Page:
20 Years Of Cher's 'Believe' And Its Auto-Tune Legacy

Oct 22, 2018
Originally published on October 23, 2018 12:58 pm

Believe it or not, Cher's dance anthem "Believe" has just turned 20 years old. The song, released on Oct. 22, 1998, kicked off a Cher renaissance, cemented her role as a pop icon and popularized a controversial fixture of pop music today — Auto-Tune.

It could've easily been simply a gimmick; instead, Auto-Tune became a very prominent tool in a lot of pop, R&B and hip-hop production. There's a long history of artists using different vocal modifications, but in the past, producers aimed to keep those alterations disguised. Instead of using effects in hopes that the audience wouldn't notice — just to make a vocal a little cleaner, clearer and more on pitch — "Believe" brings the Auto-Tune front and center.

Auto-Tune sounds like digital stretching or flexing, as you hear a singer kind of slide up and down the register in a way that doesn't sound natural. And though the tactic is used seemingly arbitrarily in today's pop soundscape, the impetus for music's infatuation with Auto-Tune can be traced back to Cher's dance pop song from 20 years ago. The deliberate distortion of her vocals could have been perceived as a gimmick, but, decades later, the success behind "Believe" lives on.

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(SOUNDBITE OF CHER'S "BELIEVE")

AUDIE CORNISH, HOST:

Those are the opening notes of Cher's hit song "Believe." Believe it or not, the dance anthem has just turned 20 years old.

(SOUNDBITE OF SONG, "BELIEVE")

CHER: (Singing) Do you believe in life after love?

STEPHEN THOMPSON, BYLINE: I can just say the words Cher, "Believe," and then the vibrations of this song that already existed on the wind will reverberate in your head, and you'll immediately hear that (singing) lee-la-la (ph).

CORNISH: That's NPR Music's Stephen Thompson. He says "Believe" did so many things. It kicked off a Cher renaissance, one of many. It cemented her role as a pop icon. And it popularized a controversial fixture of pop music today - Auto-Tune. Here's Stephen.

THOMPSON: There's a long history of artists using different vocal modifications, but it had always been disguised. You used it in ways that you would hope the audience wouldn't notice, just to make a vocal a little cleaner and clearer and more on pitch. This song brings the Auto-Tune front and center so you hear those modifications.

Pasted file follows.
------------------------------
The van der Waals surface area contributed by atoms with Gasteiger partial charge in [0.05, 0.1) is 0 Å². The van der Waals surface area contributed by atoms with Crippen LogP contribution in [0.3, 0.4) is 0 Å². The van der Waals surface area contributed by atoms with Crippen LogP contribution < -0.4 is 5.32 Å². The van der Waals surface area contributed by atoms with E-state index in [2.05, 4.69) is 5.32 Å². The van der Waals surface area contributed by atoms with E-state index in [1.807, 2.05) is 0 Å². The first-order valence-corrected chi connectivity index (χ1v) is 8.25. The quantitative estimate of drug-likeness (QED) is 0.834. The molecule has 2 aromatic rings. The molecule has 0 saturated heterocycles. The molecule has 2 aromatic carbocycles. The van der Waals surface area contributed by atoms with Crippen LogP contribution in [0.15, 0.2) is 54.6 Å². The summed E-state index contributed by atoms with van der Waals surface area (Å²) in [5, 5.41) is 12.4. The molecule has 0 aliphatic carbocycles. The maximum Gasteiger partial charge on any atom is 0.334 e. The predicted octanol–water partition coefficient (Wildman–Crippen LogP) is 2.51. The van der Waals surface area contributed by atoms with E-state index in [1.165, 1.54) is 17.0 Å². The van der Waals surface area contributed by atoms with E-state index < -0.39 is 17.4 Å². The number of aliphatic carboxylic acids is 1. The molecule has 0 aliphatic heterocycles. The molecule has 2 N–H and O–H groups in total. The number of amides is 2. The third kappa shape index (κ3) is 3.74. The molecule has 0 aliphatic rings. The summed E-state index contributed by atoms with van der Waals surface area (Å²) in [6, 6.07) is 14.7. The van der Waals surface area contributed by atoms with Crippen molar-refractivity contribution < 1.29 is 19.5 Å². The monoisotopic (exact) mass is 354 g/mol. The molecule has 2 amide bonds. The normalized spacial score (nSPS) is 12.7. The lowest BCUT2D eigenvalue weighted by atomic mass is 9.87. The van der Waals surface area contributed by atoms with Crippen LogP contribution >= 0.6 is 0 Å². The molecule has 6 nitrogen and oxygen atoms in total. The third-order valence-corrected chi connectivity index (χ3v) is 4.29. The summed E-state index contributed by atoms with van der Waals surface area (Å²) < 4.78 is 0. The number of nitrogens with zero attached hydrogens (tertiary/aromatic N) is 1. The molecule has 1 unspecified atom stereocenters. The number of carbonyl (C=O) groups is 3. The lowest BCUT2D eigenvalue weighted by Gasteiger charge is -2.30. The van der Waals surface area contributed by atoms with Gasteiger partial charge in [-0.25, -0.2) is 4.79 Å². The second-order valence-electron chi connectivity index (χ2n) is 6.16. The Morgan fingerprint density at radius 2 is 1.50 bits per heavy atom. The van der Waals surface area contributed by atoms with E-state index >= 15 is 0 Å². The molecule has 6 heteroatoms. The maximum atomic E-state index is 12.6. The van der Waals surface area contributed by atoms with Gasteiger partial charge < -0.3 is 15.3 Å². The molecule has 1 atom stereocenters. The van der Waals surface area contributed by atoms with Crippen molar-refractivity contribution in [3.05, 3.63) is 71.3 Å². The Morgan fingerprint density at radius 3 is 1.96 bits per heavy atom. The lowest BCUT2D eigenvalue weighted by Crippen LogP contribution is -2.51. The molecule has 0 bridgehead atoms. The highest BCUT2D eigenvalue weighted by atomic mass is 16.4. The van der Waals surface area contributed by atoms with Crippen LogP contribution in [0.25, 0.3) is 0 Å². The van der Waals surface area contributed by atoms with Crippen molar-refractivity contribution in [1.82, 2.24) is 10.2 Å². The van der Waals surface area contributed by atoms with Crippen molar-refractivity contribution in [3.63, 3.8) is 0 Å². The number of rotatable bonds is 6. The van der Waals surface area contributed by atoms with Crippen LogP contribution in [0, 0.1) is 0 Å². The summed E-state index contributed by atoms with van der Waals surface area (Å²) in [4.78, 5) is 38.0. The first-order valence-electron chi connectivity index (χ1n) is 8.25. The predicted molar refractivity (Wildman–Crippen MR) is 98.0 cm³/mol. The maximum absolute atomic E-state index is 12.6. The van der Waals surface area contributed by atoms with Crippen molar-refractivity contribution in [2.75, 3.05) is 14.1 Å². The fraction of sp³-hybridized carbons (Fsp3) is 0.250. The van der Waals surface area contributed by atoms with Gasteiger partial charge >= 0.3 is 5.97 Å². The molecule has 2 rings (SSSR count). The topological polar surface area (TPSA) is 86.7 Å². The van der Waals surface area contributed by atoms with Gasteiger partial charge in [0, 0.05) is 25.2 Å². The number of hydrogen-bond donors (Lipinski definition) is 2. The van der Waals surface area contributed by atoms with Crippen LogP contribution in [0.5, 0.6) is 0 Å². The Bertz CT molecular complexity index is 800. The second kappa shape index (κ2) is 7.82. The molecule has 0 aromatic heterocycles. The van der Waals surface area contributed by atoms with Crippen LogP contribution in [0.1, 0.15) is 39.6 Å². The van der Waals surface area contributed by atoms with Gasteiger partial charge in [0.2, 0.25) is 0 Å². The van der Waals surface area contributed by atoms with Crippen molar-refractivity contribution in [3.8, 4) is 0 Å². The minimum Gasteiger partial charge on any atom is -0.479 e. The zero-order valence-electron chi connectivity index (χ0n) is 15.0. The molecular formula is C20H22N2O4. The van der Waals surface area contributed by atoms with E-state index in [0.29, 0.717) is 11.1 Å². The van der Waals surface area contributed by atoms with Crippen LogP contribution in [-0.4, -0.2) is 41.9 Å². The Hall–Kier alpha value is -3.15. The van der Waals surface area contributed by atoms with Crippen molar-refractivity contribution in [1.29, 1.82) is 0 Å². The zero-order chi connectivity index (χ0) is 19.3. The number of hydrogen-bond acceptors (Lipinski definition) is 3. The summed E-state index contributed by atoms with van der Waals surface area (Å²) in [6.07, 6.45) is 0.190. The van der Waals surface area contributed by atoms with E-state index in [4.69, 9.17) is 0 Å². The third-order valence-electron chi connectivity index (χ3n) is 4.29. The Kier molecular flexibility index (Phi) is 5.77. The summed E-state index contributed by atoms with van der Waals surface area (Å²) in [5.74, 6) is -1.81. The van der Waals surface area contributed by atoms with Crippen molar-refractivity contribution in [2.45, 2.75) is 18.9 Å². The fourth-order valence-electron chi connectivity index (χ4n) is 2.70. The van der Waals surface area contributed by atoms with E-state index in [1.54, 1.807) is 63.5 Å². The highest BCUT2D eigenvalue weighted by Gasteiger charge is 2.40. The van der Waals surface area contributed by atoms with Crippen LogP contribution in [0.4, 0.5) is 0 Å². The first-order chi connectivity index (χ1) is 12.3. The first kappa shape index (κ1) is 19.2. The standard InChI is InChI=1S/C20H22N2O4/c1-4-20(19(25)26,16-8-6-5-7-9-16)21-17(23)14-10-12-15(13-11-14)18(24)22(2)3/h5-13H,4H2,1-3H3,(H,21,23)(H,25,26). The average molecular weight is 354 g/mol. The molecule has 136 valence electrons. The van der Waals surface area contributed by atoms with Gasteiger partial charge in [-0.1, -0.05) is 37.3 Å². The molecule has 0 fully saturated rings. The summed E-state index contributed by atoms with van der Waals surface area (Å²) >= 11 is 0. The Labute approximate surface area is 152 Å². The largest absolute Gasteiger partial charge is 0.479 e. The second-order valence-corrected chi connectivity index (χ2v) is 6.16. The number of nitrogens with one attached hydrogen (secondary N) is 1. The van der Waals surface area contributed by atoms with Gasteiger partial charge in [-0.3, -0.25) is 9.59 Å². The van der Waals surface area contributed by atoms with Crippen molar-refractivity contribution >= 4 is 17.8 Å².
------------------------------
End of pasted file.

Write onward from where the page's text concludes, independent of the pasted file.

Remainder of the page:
(SOUNDBITE OF SONG, "BELIEVE")

CHER: (Singing) Oh, do you believe in life after love?

THOMPSON: And it could easily have just been a gimmick. Instead, Auto-Tune became a very prominent tool in a lot of pop, R&B and hip-hop production.

(SOUNDBITE OF SONG, "BUY U A DRANK (SHAWTY SNAPPIN')")

T-PAIN: (Singing) I'm going to buy a drink. Then I'm going to take you home with me. I got money in the bank. Shawty, what you think about that?

THOMPSON: To me, Auto-Tune sounds sort of like digital stretching or flexing. You're hearing a singer kind of slide up and down the register in a way that doesn't sound natural. But Auto-Tune can amplify an expression of passion in - or emotion in a singer.

(SOUNDBITE OF SONG, "HIDE AND SEEK")

IMOGEN HEAP: (Singing) Where are we?

THOMPSON: I think of a song like "Hide And Seek" by the singer Imogen Heap, who became really, really well-known for using this effect.

(SOUNDBITE OF SONG, "HIDE AND SEEK")

HEAP: (Singing) The dust...

THOMPSON: And you hear "Hide And Seek," and the way they're using Auto-Tune to manipulate her voice, you really feel the emotions that that song is expressing. And I don't know too many people who would hear that song and say, like, ugh, Auto-Tune.

(SOUNDBITE OF SONG, "HIDE AND SEEK")

HEAP: (Singing) They were here first. Mm, what'd you say?

THOMPSON: So what you've seen in the years since is Auto-Tune being used in kind of exciting and innovative ways. And it can be misused in ways that can bleach the emotion and love out of a performance. Like, The Black Eyed Peas had a lot of these, like, very overdriven party-hearty sounds. And I would describe their sound as, like, the music robots make when they're trying to sell products to other robots.

(SOUNDBITE OF SONG, "BOOM BOOM POW")

THE BLACK EYED PEAS: (Singing) Got to get that boom, boom, boom. Got to get that boom, boom, boom. Got to get that boom, boom, boom. Get that boom, boom, boom.

THOMPSON: So it's sort of amazing that all of this Auto-Tune stuff really began in the pop music (laughter) landscape with this one dance pop song from almost exactly 20 years ago. When that song originally came out, all the people involved with that song actually tried to hide from the public the method they used to create that song because they didn't necessarily want people to imitate it. It was like, this is our gimmick. And now, it's just so funny to see all the different permutations of what seemed at the time like this total throwaway song.

[POST-BROADCAST CORRECTION: In the audio of this story, we incorrectly say that Imogen Heap used Auto-Tune in her song "Hide and Seek." She actually used a Vocoder.] Transcript provided by NPR, Copyright NPR.